A building’s facade is its signature and the way it presents itself to the world. Designing the facade of a building is like wrapping a present. This means there’s an infinite number of options to explore. One of them is a category that includes perforated designs. They’re all sculptural and unique and a great source of inspiration for future projects. Next, we’ll have a look at a few very cool building facades that display this unconventional characteristic.
House 77 is a project designed by Jose Cadilhe and Emanuel Fontoura. The building is located in Portugal and offers 232 square meters of living space. The west facade is quite eye-catching, featuring perforates stainless steel panels. The pattern is reminiscent of a system once used for marking personal and fishing belongings and, considering the fact that the city is closely related to the sea and the fishing industry, the design is a suitable way of keeping history alive.
Jackson Clements Burrows Architects came up with a rather unconventional design for the facade of the Harold Street Residence which they built in Middle Park, Australia. The red brickwork chosen for the external facades features a relaxed perforated pattern which connects the internal spaces to the street and the surroundings without completely exposing them. In combination with the twisting form of the roof, this design feature gives the residence a sculptural and expressive look.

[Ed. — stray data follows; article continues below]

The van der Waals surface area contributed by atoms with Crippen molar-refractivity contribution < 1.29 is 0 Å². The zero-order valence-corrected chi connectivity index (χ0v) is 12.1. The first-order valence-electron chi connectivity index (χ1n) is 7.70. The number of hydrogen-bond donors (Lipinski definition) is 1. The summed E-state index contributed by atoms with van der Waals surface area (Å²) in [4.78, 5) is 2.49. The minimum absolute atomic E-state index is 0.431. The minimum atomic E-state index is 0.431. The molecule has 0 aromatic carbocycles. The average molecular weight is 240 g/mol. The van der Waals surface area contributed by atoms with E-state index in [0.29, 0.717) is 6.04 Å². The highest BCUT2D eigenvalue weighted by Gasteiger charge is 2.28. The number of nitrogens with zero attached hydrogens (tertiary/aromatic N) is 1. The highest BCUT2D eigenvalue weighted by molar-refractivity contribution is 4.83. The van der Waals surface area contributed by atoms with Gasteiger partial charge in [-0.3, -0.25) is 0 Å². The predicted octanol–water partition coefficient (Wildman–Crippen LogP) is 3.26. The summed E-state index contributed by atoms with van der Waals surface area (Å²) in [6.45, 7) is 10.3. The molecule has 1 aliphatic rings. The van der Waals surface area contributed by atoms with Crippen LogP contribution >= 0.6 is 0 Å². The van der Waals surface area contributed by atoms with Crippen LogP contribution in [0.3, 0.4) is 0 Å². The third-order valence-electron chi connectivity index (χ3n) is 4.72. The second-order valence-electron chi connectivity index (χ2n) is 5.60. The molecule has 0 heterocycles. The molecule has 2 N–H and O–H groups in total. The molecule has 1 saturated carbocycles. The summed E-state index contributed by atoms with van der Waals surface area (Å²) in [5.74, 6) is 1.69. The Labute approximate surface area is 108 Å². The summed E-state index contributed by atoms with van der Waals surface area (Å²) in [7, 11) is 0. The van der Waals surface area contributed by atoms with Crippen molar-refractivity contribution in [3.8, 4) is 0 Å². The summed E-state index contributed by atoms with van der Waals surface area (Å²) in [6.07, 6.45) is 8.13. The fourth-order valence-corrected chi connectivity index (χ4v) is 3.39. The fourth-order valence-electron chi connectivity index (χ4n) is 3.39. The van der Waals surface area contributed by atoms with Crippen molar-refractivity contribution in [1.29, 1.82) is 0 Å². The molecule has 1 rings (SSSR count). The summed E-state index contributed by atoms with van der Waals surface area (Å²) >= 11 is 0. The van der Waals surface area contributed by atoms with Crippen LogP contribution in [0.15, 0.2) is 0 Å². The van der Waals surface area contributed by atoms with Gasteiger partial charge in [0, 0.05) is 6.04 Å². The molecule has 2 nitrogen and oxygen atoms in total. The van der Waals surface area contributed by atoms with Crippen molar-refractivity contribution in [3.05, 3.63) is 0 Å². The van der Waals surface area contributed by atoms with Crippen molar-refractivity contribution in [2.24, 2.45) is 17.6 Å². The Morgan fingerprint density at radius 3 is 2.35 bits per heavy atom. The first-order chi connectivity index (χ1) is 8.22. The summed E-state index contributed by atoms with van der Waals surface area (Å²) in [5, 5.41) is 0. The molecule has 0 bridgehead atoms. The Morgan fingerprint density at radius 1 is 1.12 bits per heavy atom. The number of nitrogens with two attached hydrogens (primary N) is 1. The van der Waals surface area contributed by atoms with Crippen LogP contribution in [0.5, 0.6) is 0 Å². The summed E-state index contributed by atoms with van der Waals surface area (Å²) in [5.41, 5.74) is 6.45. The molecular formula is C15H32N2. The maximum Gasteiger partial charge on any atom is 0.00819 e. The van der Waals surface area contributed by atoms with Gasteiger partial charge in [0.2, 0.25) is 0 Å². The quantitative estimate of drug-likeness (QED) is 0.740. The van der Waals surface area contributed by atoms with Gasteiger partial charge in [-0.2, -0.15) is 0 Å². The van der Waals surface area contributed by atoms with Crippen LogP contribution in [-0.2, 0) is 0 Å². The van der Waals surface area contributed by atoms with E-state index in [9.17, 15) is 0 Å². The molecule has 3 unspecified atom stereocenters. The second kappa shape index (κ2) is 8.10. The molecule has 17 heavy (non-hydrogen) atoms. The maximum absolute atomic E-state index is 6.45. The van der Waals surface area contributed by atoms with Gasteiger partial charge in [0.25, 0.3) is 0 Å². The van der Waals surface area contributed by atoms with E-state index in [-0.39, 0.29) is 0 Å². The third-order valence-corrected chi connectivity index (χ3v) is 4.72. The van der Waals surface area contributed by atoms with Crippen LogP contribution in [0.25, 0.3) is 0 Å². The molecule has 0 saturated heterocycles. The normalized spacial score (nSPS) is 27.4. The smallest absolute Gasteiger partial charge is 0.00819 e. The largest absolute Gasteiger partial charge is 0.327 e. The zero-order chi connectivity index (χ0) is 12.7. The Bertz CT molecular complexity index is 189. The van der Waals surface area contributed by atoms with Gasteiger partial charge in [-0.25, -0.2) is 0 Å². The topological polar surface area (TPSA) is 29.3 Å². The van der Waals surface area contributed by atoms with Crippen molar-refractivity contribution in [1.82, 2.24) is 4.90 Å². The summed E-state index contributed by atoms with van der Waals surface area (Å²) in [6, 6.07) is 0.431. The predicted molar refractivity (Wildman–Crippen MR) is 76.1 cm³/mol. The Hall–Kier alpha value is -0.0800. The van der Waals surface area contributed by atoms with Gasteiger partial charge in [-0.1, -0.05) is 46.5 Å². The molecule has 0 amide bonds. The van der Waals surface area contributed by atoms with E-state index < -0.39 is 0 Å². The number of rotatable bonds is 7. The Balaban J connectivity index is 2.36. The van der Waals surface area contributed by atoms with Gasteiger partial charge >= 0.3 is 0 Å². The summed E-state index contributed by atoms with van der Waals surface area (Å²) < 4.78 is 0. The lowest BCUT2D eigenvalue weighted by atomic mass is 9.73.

Hidden behind a 19th century stable facade in London, the Kew House can be found within a conservation zone near the Royal Botanical Gardens. The three-story house was designed by Piercy & Company and the project had to respect the historic surroundings while, at the same time, offering an inviting home suitable for a modern lifestyle.
In order to do that, the stable wall was preserved and its shape was replicated with a pair of matching wings behind. These were then covered with pre-weathered steel which in some areas featured irregular perforations that let in light and views.